Bristol-Myers Squibb’s immunotherapy Opdivo has bagged a second European approval after regulators waved through its use in patients with non-small cell lung cancer.

The European Commission has cleared the PD-1 checkpoint inhibitor for the treatment of locally advanced or metastatic squamous NSCLC after prior chemotherapy, which the firm says gives patients in the region access to the first major treatment advance in more than a decade. 

Opdivo (nivolumab) is the first and only PD-1 immune checkpoint inhibitor to demonstrate overall survival in previously-treated metastatic SQ NSCLC, and has the potential to replace the current standard of care, BMS noted.

Approval came on the back of data from the Checkmate-017 trial, which showed that Opdivo cut the risk of death by 41% compared to docetaxel, and nearly doubled overall survival at one-year versus chemotherapy (42% vs. 24%). The file also included data from CheckMate-063, in which patients taking BMS’ drug showed an estimated 41% one-year survival rate and a median OS of 8.2 months.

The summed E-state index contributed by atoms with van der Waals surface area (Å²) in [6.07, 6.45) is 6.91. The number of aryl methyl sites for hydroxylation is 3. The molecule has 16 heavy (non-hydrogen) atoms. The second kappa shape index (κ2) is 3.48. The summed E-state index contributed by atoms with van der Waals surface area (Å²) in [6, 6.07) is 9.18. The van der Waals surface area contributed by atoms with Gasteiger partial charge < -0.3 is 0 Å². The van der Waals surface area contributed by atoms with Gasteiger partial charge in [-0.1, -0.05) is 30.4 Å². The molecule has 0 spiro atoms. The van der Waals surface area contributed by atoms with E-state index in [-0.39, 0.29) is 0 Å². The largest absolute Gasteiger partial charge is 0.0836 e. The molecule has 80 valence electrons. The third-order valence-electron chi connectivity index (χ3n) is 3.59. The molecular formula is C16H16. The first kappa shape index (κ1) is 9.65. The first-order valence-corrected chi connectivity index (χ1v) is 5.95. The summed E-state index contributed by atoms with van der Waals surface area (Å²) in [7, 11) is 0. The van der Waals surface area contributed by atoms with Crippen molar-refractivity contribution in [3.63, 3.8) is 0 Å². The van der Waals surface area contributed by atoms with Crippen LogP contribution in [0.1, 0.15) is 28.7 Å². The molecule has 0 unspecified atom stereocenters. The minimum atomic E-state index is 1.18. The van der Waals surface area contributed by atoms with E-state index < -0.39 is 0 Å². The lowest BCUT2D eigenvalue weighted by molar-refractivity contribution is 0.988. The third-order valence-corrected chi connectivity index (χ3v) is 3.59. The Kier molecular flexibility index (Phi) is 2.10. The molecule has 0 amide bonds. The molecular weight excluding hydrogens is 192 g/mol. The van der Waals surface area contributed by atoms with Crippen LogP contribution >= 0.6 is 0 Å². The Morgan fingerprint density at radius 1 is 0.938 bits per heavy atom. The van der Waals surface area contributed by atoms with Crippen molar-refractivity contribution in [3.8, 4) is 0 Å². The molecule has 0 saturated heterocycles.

The drug fared well on the safety side too, with treatment-related side effects occurring less frequently with Opdivo (58%) than docetaxel (86%), leading to trial discontinuation in 3.1% of patients compared with 10.1% for the chemotherapy.

In Europe, incidence and mortality rates for lung cancer are on the rise and currently account for 20% of all cancer deaths. SQ NSCLC accounts for around 25%-30% of all lung cancers. Patients with NSCLC, whose disease reoccurs or progresses despite chemotherapy, face a five-year survival rate of just 2%, highlighting the urgent need for new treatment options.

Merck & Co is expected to file its rival immunotherapy Keytruda (pembrolizumab) in Europe for NSCLC sometime this year.